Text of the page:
Most health care providers think of sepsis as a problem in the ICU, but a recent report by the CDC has found that 80% of patients diagnosed with sepsis developed the condition outside the hospital. In addition, seven in 10 patients with sepsis used health care services or had chronic diseases that required frequent medical care (Vital Signs 2016 Aug 24.
This is new and surprising information, CDC Director Tom Frieden, MD, MPH, said in a press briefing. “We’ve been focusing on and making progress reducing sepsis in the hospital in ICUs, long-term care facilities and elsewhere.”
The finding that patients developing sepsis are more likely to have had a preceding health care encounter is particularly important, he added, because those encounters could be an opportunity to educate patients and to recognize sepsis and treat it.
Although healthy individuals can come down with sepsis, the condition is more likely to occur in those aged 65 years and older or infants younger than 12 months, as well as those with chronic conditions such as diabetes, or with weakened immune systems. Smokers are also at risk, Dr. Frieden said.
“We also found that sepsis is most often associated with four different types of infections: lung, urinary tract, skin and intestinal tract,” he said. In most cases, the organism that caused the infection leading to sepsis is not identified. However, when the organism is known, the leading causes are Staphylcoccus aureus, Escherichia coli and some types of Streptococcus.
Sepsis is a critical health issue, according to Mitchell Levy, MD, MCCM, a founding member of the Surviving Sepsis Campaign. He said health care providers must understand the importance of early identification and treatment. That recognition has already improved survival “through routine screening and treatment that is integrated in the workflow of hospitals,” he said. “Front-line providers really do make a difference.”
Health care providers play a critical role in protecting patients from infections that can lead to sepsis and recognizing sepsis early. “Sepsis is not just happening in critical care units; it is happening on the hospital floors,” Dr. Levy said.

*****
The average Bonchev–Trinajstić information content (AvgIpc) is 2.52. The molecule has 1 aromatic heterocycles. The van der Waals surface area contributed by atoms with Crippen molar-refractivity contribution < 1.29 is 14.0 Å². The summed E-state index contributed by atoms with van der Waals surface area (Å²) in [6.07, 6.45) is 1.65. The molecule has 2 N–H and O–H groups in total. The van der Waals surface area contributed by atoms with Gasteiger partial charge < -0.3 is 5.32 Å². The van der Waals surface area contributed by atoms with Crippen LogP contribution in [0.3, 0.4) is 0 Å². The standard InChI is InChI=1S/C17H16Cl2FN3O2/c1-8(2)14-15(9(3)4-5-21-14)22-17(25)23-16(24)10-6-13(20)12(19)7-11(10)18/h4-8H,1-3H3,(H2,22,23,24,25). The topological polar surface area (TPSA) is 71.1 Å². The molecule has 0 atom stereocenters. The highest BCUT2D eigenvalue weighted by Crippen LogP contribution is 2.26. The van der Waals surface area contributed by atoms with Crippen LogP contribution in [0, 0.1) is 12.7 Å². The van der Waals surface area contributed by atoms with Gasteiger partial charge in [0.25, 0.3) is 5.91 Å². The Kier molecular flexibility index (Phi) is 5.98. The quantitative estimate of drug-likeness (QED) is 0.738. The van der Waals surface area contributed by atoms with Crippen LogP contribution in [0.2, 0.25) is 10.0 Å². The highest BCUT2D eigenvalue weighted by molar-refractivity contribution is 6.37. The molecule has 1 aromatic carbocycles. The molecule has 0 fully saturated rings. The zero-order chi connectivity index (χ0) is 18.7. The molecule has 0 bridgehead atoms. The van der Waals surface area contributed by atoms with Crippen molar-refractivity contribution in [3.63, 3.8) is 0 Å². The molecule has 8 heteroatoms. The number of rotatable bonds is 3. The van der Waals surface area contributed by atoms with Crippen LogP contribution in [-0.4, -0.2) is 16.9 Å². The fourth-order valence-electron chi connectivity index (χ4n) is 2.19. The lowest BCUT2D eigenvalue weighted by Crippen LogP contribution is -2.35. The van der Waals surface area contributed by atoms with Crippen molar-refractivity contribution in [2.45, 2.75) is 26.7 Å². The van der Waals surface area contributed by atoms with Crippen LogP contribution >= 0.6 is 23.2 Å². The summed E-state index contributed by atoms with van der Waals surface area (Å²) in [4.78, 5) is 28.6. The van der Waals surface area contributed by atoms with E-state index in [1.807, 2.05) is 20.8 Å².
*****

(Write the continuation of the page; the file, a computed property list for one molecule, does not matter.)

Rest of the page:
Health care providers can do the following:
- Prevent infections by following infection control protocols, such as hand-washing, and ensuring patients get recommended vaccinations, such as influenza and pneumococcal vaccines.
- Educate patients and their families and stress the need to prevent infections, manage chronic conditions and seek care promptly if the infection is not improving. Don’t delay, Dr. Frieden said: “Sepsis is a medical emergency.”
- Think about sepsis: Know the signs and symptoms to identify and treat patients earlier.
- Act fast. If sepsis is suspected, order tests to help determine if an infection is present, where it is and what caused it. Start antibiotics and recommend other medical care immediately.
- Reassess patient management. Check patient progress frequently and reassess antibiotic therapy within 48 hours or sooner to make changes in therapy as needed. Dr. Levy added that antibiotic choices should be reassessed to assure good stewardship. Determine whether the type of antibiotics, dose and duration are correct, he recommended.
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